The Green Man
Maurice Allington, dissipated, cultivated, paradoxically engaging, is the modern landlord of a medieval coaching inn, "The Green Man." As an old inn should, it has a persistent, long-quiescent ghosts: Dr. Thomas Underhill, a 17th-century practitioner of the black arts and a sexual deviant suspected of two hideous murders.
- Paperback | 176 pages
- 111 x 181mm | 102g
- 25 Feb 1988
- Penguin Books Ltd
- London, United Kingdom
''a thoroughly contemporary ghost story . . . A splendid chiller, in the uncomplicated, old-fashioned sense. As one might expect from the author of "Lucky Jim, The Green Man" is also an extremely funny book, filled with slapstick, parody and satire. Indeed, the success of this short novel depends very much on the balance that Amis maintains between fear and laughter.'' --Robert Kiely, "The New York Times" "Contains all the best and familiar Amis qualities--including superb sexual comedy." --"Sunday Times" "Kingsley Amis is an important writer, and we cannot afford to lose him. It is no small thing to have written a good ghost story; to have written a ghost story that is also a major novel is nothing short of miraculous." --"Book World" "What makes "The Green Man" readable and re-readable is the skill with which Amis, like Henry James before him, turns the narrative screw. It is, quite simply, a rattling good ghost story." --"The Times" (UK) "In the drunken, lecherous, God-fearing Maurice Allingham, the drunken, lecherous, God-loathing Kingsley Amis created a character who makes sin and redemption far more real and natural than they appear in the works of most professedly Christian novelists." "--The Independent" (UK) "Ghosts, exorcisms, sexual crises: even though first published back in 1969, Kingsley Amis's story "The Green Man" is as up-to-date as any trendy movie of the week. But Mr. Amis, something of an Evelyn Waugh-manque for our times, is after more than a passing chill or two. His hero ponders, through a boozy haze, nothing less than the meaning, or meaninglessness, of life." --"The New York Times" "How rarely do we come across the really frightening ghost story now. Kingsley Amis's "The Green Man" was a rare and honourable exception, and Amis followed the classic pattern of earlier writers, letting the story progress carefully from a recognisable normality, through unease, to the rapid unfolding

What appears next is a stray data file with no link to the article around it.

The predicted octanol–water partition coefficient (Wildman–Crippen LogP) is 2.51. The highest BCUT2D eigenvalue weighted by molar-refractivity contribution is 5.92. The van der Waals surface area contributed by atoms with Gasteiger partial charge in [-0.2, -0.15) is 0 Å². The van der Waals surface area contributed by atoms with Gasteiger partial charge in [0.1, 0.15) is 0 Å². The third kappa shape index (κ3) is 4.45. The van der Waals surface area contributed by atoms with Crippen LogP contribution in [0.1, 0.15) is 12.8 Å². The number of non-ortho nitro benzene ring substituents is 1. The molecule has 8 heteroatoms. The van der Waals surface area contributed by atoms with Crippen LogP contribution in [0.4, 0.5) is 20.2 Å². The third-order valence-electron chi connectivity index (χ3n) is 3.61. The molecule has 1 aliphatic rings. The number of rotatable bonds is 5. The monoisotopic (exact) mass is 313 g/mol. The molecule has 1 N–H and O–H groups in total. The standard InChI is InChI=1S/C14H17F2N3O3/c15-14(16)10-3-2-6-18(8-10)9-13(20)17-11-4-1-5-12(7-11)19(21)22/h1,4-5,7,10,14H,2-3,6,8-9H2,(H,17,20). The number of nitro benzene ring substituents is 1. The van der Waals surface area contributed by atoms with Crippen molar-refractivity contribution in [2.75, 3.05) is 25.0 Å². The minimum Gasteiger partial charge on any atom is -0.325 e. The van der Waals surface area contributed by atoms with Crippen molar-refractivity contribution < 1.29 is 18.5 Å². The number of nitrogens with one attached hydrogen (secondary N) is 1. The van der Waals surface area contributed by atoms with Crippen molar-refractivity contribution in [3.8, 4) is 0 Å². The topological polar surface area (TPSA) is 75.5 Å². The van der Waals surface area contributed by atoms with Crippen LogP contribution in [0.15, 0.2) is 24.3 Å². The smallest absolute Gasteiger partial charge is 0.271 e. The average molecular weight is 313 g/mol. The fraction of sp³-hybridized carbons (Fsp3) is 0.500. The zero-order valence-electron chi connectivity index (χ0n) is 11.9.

Kingsley Amis (1922-1995) was a popular and prolific British novelist, poet, and critic, widely regarded as one of the greatest satirical writers of the twentieth century. Born in suburban South London, the only child of a clerk in the office of the mustard-maker Colman's, he went to the City of London School on the Thames before winning an English scholarship to St. John's College, Oxford, where he began a lifelong friendship with fellow student Philip Larkin. Following service in the British Army's Royal Corps of Signals during World War II, he completed his degree and joined the faculty at the University College of Swansea in Wales. "Lucky Jim," his first novel, appeared in 1954 to great acclaim and won a Somerset Maugham Award. Amis spent a year as a visiting fellow in the creative writing department of Princeton University and in 1961 became a fellow at Peterhouse College, Cambridge, but resigned the position two years later, lamenting the incompatibility of writing and teaching ("I found myself fit for nothing much more exacting than playing the gramophone after three supervisions a day"). Ultimately he published twenty-four novels, including science fiction and a James Bond sequel; more than a dozen collections of poetry, short stories, and literary criticism; restaurant reviews and three books about drinking; political pamphlets and a memoir; and more. Amis received the Booker Prize for his novel "The Old Devils" in 1986 and was knighted by Queen Elizabeth II in 1990. He had three children, among them the novelist Martin Amis, with his first wife, Hilary Anne Bardwell, from whom he was divorced in 1965. After his second, eighteen-year marriage to the novelist Elizabeth Jane Howard ended in 1983, he lived in a London house with his first wife and her third husband. Michael Dirda is a longtime book columnist for "The Washington Post" and the author, most recently, of "Classics for Pleasure" and the 2012 Edgar Award-winning "On Conan Doyle."